DVB transports include metadata called Service Information (DVB-SI, ETSI EN 300 468, ETSI TR 101 211) that links the various elementary streams into coherent programs and provides human-readable descriptions for electronic program guides as well as for automatic searching and filtering. The dating system used with this metadata suffers from a year 2038 problem in which due to the limited 16 bits and modified Julian day offset used will cause an overflow issue similar to the year 2000 problem. By comparison, the rival DigiCipher 2 based ATSC system will not have this issue until 2048 due in part to 32 bits being used.

Recently, DVB has adopted a profile of the metadata defined by the TV-Anytime Forum (DVB-TVA, ETSI TS 102323). This is an XML Schema based technology and the DVB profile is tailored for enhanced Personal Digital Recorders. DVB lately also started an activity to develop a service for IPTV (DVB-IPI, ETSI TR 102033, ETSI TS 102034, ETSI TS 102814) which also includes metadata definitions for a broadband content guide (DVB-BCG, ETSI TS 102 539).

Software platform

The DVB Multimedia Home Platform (DVB-MHP) defines a Java-based platform for the development of consumer video system applications. In addition to providing abstractions for many DVB and MPEG-2 concepts, it provides interfaces for other features like network card control, application download, and layered graphics.

Return channel

DVB has standardised a number of return channels that work together with DVB(-S/T/C) to create bi-directional communication. RCS is short for Return Channel Satellite, and specifies return channels in C, Ku and Ka frequency bands with return bandwidth of up to 2 Mbit/s. DVB-RCT is short for Return Channel Terrestrial, specified by ETSI EN 301958.

Adoption

Digital terrestrial television standards
DTT broadcasting systems.

DVB-S and DVB-C were ratified in 1994. DVB-T was ratified in early 1997. The first commercial DVB-T broadcasts were performed by the United Kingdom's Digital TV Group in late 1998. In 2003 Berlin, Germany was the first area to completely stop broadcasting analog TV signals. Most European countries are fully covered by digital television and many have switched off PAL/SECAM services.

In Europe, as well as in Australia, South Africa and India, DVB is used throughout. This also holds true for cable and satellite in most Asian, African and many South American countries. Many of these have not yet selected a format for digital terrestrial broadcasts (DTTV) and a few (Canada, El Salvador, Honduras, Mexico, South Korea and the United States) have chosen ATSC instead of DVB-T.

Africa

Kenya

DVB-T broadcasts were launched by the President of Kenya, Mwai Kibaki on 9 December 2009. Broadcasts are using H.264, with the University of Nairobi supplying the decoders. Kenya has also been broadcasting DVB-H since July 2009, available on selected Nokia and ZTE handsets on the Safaricom and other GSM networks.[9]

Madagascar

Since 2011, the pay TV operator Blueline[10] launched a DVB-T service branded BluelineTV.[11] It supplies both smart cards and set-top-boxes.

South Africa

Since 1995, the pay TV operator DStv used the DVB-S standard to broadcast its services. In 2010 it started a DVB over IP service, and in 2011 it started DStv mobile using the DVB-H standard.[12]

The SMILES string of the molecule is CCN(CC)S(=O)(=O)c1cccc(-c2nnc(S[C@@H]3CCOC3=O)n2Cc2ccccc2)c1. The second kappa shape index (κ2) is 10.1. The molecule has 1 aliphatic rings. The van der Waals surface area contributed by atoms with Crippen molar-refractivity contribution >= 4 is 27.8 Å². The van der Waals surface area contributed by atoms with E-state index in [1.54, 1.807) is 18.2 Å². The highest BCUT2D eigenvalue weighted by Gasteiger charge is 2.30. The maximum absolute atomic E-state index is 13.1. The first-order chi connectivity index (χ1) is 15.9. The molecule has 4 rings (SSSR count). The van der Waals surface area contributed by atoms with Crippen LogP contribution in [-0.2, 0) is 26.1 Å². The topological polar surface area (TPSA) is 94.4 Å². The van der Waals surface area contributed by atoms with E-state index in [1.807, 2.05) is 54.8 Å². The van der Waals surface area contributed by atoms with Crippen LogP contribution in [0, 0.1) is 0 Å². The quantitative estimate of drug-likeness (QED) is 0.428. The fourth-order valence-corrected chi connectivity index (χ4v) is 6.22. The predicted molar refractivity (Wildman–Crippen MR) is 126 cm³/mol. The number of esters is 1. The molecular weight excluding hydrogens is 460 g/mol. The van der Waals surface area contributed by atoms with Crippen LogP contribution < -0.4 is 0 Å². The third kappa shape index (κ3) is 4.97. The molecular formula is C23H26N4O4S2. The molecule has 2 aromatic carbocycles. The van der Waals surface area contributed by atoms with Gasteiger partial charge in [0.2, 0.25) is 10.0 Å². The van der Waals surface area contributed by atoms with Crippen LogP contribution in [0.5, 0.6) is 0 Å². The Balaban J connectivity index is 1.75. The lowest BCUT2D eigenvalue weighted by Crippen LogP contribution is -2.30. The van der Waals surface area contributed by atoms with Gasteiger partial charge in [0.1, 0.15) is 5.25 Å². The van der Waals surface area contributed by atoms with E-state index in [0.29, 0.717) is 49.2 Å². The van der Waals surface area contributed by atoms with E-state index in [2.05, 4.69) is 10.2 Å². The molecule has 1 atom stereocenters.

In late 2010, the South African cabinet endorsed a decision by a Southern African Development Community (SADC) task team to adopt the DVB-T2 standard.[13]

Asia

In Asia several Standards are under implementation

Hong Kong

In Hong Kong, several cable TV operators such as TVB Pay Vision and Cable TV have already started using DVB-S or DVB-C. The government however has adopted the DMB-T/H standard, developed in mainland China, for its digital terrestrial broadcasting services which has started since 31 December 2007.[14]

Iran

On 17 March 2009, DVB-H and DVB-T H.264/AAC broadcasting started in Tehran. DVB-T broadcasting now available in other cities like: Isfahan, Mashhad, Shiraz, Qom, Tabriz and Rasht.

Israel

DVB-T broadcasts using H.264 commenced in Israel on 1 June 2009 with the broadcast trial and the full broadcast began on 2 August 2009. Analog broadcasts were originally planned to end in 18 months after the launch, but analog broadcasts were switched off on 31 March 2011 instead.

During 2010, DVB-T broadcasts have become widely available in most of Israel and an EPG was added to the broadcasts.[15]

Japan

With the exception of SKY PerfecTV!, Japan uses different formats in all areas (ISDB), which are however quite similar to their DVB counterparts. SkyPerfect is a satellite provider using DVB on its 124 and 128 degrees east satellites. Its satellite at 110 degrees east does not use DVB, however.

Malaysia

In Malaysia, a new pay television station MiTV began service in September 2005 using DVB-IPTV technology while lone satellite programming provider ASTRO has been transmitting in DVB-S since its inception in 1996. Free-to-air DVB-T trials began in late 2006 with a simulcast of both TV1 and TV2 plus a new channel called RTM3/RTMi. In April 2007, RTM announced that the outcome of the test was favourable and that it expected DVB-T to go public by the end of 2007. However, the system did not go public as planned. As of 2008, the trial digital line-up has expanded to include a music television channel called Muzik Aktif, and a sports channel called Arena, with a news channel called Berita Aktif planned for inclusion in the extended trials soon. Also, high definition trials were performed during the Beijing Olympics and the outcome was also favourable. It was announced that the system would go public in 2009.